Familial Dysautonomia Hikes CKD Risk

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FD patients on dialysis have greater postural BP changes when young than those who do not

 

Chronic kidney disease (CKD) is more likely to develop in patients with familial dysautonomia (FD) than the general population, data suggest.

 

Albert Matalon, MD, and his colleagues at the Dysautonomia Treatment and EvaluationCenter at New York University School of Medicine, studied 596 patients with FD, examining data collected at various patient ages. Stage 3, 4, or 5 CKD developed in 39% of FD patients by age 20, researchers reported in the American Journal of Kidney Diseases (2006;48:780-786).

 

This rose to 50% by age 25 and 76% by age 35. Of 106 patients who were alive at age 25, 20 (19%) eventually required dialysis. The national average for dialysis treatment in the United States is approximately 0.1%.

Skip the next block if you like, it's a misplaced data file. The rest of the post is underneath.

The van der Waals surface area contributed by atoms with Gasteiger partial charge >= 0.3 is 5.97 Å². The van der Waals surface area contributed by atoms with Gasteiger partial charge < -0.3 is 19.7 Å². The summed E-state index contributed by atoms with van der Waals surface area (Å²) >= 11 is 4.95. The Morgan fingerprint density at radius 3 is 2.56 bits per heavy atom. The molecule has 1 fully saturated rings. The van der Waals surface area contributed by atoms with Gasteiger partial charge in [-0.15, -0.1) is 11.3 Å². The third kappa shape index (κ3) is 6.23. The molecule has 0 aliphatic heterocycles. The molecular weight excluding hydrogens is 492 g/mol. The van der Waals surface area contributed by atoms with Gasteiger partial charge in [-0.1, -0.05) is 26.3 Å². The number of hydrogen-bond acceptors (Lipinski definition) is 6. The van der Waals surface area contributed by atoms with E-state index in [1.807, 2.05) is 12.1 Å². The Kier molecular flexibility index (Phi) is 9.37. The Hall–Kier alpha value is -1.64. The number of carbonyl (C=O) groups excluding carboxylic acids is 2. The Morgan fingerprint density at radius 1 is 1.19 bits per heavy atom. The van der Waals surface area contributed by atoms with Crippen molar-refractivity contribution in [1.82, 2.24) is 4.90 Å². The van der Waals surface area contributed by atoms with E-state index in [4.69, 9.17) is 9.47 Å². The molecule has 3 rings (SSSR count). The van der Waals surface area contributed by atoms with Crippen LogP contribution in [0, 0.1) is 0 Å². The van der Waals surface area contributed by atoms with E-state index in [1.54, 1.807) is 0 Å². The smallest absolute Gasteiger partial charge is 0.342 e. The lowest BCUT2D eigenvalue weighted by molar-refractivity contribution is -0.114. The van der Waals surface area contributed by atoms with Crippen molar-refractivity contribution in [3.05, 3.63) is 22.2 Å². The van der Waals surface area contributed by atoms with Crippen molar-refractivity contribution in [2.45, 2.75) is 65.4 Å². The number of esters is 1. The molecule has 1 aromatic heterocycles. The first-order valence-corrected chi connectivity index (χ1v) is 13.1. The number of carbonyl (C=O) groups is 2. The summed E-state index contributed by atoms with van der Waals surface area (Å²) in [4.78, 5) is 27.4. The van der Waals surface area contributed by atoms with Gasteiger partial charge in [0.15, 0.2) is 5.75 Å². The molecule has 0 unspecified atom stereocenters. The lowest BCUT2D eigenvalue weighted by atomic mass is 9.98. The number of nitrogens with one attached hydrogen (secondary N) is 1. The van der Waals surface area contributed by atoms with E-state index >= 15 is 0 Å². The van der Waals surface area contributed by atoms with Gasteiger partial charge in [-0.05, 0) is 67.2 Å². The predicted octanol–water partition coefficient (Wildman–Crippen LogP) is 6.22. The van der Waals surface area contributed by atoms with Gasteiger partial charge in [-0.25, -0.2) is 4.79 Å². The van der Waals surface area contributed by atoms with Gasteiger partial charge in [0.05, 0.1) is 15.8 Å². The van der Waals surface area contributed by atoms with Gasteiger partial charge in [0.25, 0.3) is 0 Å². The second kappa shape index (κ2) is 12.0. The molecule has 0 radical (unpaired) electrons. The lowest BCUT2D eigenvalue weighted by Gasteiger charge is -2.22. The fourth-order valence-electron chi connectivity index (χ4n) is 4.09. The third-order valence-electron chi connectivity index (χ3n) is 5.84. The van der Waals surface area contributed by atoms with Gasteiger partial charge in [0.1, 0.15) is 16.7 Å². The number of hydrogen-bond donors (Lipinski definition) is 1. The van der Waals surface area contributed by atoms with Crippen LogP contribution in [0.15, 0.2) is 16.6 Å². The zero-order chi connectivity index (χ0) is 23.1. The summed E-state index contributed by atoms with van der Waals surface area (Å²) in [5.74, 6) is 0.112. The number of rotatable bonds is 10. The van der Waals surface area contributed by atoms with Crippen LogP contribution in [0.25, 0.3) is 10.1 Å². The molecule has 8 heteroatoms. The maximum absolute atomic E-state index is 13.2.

The mean estimated glomerular filtration rate (GFR) decreased to significantly less than would be expected for each age group. For example, among 15-year-olds, the eGFR was 110 mL/min in the FD group, which is below the expected 131 mL/min.

 

At age 40, eGFR was 39 mL/min in the FD group compared with the expected 105 mL/min. FD patients who eventually required dialysis had much more pronounced postural BP changes at age 15 than FD patients who did not require dialysis. Additionally, the FD patients who required dialysis were less likely to have had a feeding gastrostomy tube placed by age 15.

 

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